Homes

Summer garden fun for kids!

Summer holidays seem to last forever. They can also be costly with constant outings, so it’s nice to spend the odd day at home. My greatest bugbear is the “I’m bored” mantra. Luckily, there are loads of easy, low-cost projects to get kids involved in the outdoors. These ideas have not always got a lot to do with gardening, but they do involve interacting with nature. That’s got to be better than sitting in front of a computer or TV screen!

SCARY SCARECRoWS

Tie two garden stakes in a cross. Cut armholes in a sack and thread it over the stakes to create a body. Stuff with straw and tie off the open end. Stuff pantyhose with straw and attach to the base of the body to create legs. Place bags over the cross-bars. Attach to the body, stuff with straw and tie off. Make a head with another bag, stuff with straw, push onto the top of the upright stake and attach it to the body. Paint on a face, pop on a wig and hat and dress him (or her) in crazy old clothes.

GARDEN CLUB

Build a hut to use as a summer “garden club”. Make a frame using old building materials, brushwood, driftwood or fallen branches. Tie a tarpaulin over the top to make the hut waterproof. Small children will need supervision but older kids can be left to the challenge of building a hut that is big enough to hang out in with a couple of friends and will last long enough to while away hot summer days.

ADVENTURE TRAIL

If you’re lucky enough to have a bush area on your property, let the kids hack a track through the undergrowth. Line tracks with stones or old bricks, make arrow signs to follow and add rope swings and bridges to make a fantastic adventure trail. A large track could transform into a mountain bike trail as the kids get older.

HooEoADE LEooNADE

Pick and squeeze half-a-dozen lemons. Heat 1 cup of sugar with 1 cup of water gently in a pan until sugar has dissolved, to make sugar syrup. Leave this to cool, then add 1 cup of strained lemon juice. Add 4 cups of cold water and refrigerate for an hour. Add water if it’s too strong or more lemon juice if it’s too sweet.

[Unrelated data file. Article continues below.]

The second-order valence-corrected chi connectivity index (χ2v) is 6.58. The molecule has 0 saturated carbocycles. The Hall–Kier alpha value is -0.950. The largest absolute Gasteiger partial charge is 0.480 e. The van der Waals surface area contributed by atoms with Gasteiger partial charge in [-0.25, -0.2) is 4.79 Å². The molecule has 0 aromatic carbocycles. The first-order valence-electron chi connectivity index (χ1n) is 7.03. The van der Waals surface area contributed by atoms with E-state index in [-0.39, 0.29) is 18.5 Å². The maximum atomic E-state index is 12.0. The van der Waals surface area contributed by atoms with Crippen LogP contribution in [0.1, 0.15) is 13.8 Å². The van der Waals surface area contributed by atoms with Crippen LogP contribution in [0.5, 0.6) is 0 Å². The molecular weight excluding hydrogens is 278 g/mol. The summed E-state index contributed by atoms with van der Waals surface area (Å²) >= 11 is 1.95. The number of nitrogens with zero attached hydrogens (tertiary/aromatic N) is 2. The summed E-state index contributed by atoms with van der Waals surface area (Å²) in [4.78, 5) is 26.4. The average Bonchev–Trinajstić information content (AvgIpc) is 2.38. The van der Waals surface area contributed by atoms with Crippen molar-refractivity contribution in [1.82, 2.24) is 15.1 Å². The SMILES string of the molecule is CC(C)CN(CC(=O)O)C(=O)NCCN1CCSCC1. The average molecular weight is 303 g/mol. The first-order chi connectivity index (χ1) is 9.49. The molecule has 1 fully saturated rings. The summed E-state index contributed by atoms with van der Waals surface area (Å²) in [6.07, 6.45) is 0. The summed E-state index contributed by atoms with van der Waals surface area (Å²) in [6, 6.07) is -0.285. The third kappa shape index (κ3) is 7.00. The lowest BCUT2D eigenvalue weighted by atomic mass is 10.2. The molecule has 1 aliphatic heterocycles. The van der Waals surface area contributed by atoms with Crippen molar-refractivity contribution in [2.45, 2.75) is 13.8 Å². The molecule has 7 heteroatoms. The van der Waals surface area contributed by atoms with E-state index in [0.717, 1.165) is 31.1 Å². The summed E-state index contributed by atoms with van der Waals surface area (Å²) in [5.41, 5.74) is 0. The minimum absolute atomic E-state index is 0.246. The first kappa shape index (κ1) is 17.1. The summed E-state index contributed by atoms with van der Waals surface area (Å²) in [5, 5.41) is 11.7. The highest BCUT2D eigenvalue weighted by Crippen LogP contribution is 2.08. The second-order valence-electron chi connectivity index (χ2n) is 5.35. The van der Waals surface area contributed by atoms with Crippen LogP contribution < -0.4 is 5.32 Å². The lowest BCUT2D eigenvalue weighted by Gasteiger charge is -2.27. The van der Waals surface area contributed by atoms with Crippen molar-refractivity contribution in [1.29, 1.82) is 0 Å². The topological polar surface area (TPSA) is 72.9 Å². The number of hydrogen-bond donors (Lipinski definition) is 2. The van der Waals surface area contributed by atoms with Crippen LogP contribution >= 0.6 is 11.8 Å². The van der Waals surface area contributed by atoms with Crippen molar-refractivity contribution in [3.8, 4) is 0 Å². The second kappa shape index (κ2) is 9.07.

GARDEN CHoRES

If all this fails to please, get the kids into garden chores. My kids love helping with watering, mowing the lawn with the hand mower, raking up weeds as I toss them on the lawn and cutting up branches from any pruning I’ve been doing – until they get bored. At that point, they usually become inventive and start to create their own fun, like jumping on the trampoline with the sprinkler going underneath. The garden gets a bit of water, the kids are happy and so am I!

FAIRY GRoTTo

Create a grotto in a shady, sheltered spot for garden fairies to hide in. Build up a little cave using stones, sticks, large pieces of bark, fern leaves – anything you can find in the garden. Use mossy rocks for soft landings, lots of soft leaves for bedding, flowers for decoration and maybe a small water bowl for the fairies to drink from. Dress as a fairy and dance through the garden to let them know they’re welcome!

ooSAIC RoCKS

Use rocks and mosaic bric-a-brac (shells, pebbles, fairy stones, buttons and broken bits of china) to make garden art. Mix one cup of cement with enough water to make a thick paste. Smear over a rock using an old spoon and then press on the mosaic materials. Personalised paving slabs are also a great idea but the gaps between mosaic tiles must be mortared to create a smooth surface and prevent sharp edges.

PRESS FLoWERS AND LEAVES

Pick flowers and leaves once the morning dew has dried. Remove some of the inner petals if necessary, then place them in a flower press or inside a heavy book or telephone book for about four weeks. Next, remove flowers and allow them to dry out completely. Use them to make cards or decorate school books.

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